Recent Trends in Birth Intervals in Sweden: A Decline of the Speed-Premium Effect?

We’re sorry, something doesn't seem to be working properly.

Please try refreshing the page. If that doesn't work, please contact support so we can address the problem.


The so-called speed-premium, introduced in Sweden in the 1980s and still in effect in 2018, grants some advantages regarding parental leave benefits for parents that have two births within a set number of months. Previous research has shown a great increase in the prevalence of short birth intervals in the 1980s and 1990s associated with the introduction of this policy. This study shows that the previously documented spike in short birth intervals has mostly disappeared in recent years. By the 2010s, the pattern of birth intervals is similar to that seen around the time of the introduction of the speed-premium in the early 1980s. Altogether the present results suggest that the effect of the speed-premium on birth spacing is relatively small in recent years.

This is a preview of subscription content, log in to check access.

Fig. 1
Fig. 2
Fig. 3
Fig. 4
Fig. 5
Fig. 6
Fig. 7


  1. 1.

    Further information on the legislation pertaining to the parental leave system and additional statistics can be found at the website of the Swedish Social Insurance Agency (

  2. 2.

    Parental leave can be spread out longer through some mechanisms. For instance, one may work 50% and take parental leave at a 50% rate. This would mean a lower benefit per month, for a greater number of months. Periods of paid leave can also be combined with unpaid leave. Furthermore, parents have the legal right to reduced working hours with reduced pay throughout their children’s preschool years.

  3. 3.

    In order to receive the parental leave benefit above the flat rate during the first 6 months after the birth, it is necessary to have worked for the 8 months preceding the birth. Otherwise, the parent receives the flat rate. After the first 6 months following the birth, parental leave benefit is associated with the income earned when the parent requests the benefit. One of the aims of this provision is to incentivize parents, and especially women, to engage in paid work before and between births.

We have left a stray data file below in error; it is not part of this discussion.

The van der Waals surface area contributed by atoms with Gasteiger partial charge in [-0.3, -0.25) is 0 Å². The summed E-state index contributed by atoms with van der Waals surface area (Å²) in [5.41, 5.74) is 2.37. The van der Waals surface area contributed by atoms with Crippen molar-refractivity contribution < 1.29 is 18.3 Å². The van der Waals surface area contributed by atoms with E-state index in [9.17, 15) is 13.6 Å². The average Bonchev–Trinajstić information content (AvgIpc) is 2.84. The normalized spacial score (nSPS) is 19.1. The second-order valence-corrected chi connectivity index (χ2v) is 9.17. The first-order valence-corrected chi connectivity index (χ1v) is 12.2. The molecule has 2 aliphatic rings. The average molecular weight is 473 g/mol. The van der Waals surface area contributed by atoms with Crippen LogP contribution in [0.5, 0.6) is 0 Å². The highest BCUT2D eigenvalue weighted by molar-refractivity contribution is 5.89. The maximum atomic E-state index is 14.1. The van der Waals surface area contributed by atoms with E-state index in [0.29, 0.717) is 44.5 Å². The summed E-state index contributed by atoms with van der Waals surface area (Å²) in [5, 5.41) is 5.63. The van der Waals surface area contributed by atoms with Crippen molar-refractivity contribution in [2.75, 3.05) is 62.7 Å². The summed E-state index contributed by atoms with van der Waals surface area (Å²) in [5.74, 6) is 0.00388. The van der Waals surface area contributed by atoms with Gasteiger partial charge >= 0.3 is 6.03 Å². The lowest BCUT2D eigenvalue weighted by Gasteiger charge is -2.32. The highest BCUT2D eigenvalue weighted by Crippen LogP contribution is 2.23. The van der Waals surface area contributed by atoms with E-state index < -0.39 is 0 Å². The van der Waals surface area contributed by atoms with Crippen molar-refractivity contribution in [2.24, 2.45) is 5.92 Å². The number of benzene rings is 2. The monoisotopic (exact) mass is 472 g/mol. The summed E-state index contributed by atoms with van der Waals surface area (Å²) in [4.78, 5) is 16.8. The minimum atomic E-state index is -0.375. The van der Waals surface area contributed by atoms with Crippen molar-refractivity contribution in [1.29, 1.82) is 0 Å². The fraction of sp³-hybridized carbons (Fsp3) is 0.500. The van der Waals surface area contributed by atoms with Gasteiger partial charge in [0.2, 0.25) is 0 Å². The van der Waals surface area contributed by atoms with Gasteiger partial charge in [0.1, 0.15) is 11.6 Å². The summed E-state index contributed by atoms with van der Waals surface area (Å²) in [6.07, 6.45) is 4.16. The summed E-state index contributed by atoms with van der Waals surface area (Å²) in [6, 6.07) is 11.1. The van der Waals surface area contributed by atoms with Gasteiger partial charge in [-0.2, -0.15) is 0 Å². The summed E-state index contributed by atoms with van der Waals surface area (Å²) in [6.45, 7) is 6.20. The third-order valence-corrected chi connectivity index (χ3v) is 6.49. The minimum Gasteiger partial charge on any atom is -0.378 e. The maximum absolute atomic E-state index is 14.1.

4. 4.

    For instance, after being fixed at 5400 kronor per month for most of the 2000s, the flat rate was raised to 6750 kronor per month in 2014 and further to 7500 kronor in 2016.

  5. 5.

    The main reason for focusing on native-born women is that the shortening of birth intervals in the 1980 s has been largely concentrated in that group, as documented by previous studies. Changes in birth interval were much less pronounced among foreign-born mothers (Andersson et al. 2006). Seventy percent of all children born in Sweden in 2017 had a native-born mother. The proportion was higher in the previous decades.

  6. 6.

    Note the difference in the scale of the vertical-axis in Figs. 5, 6 and 7.

  7. 7.

    It is also conceivable that awareness of the policy increased over time and that parents realized that the policy was not as advantageous as previous generation had thought. This would also explain why its effect declined over time.


  1. Agency, Swedish Social Insurance. (2018). Social insurance in figures 2018. Stockholm: Swedish Social Insurance Agency.

    Google Scholar 

  2. Allison, P. D. (2010). Survival analysis using SAS: A practical guide (2nd ed.). Cary, NC: SAS Institute Inc.

    Google Scholar 

  3. Andersson, G. (2000). The impact of labour-force participation on childbearing behaviour: Pro-cyclical fertility in Sweden during the 1980s and the 1990s. European Journal of Population,16(4), 293–333.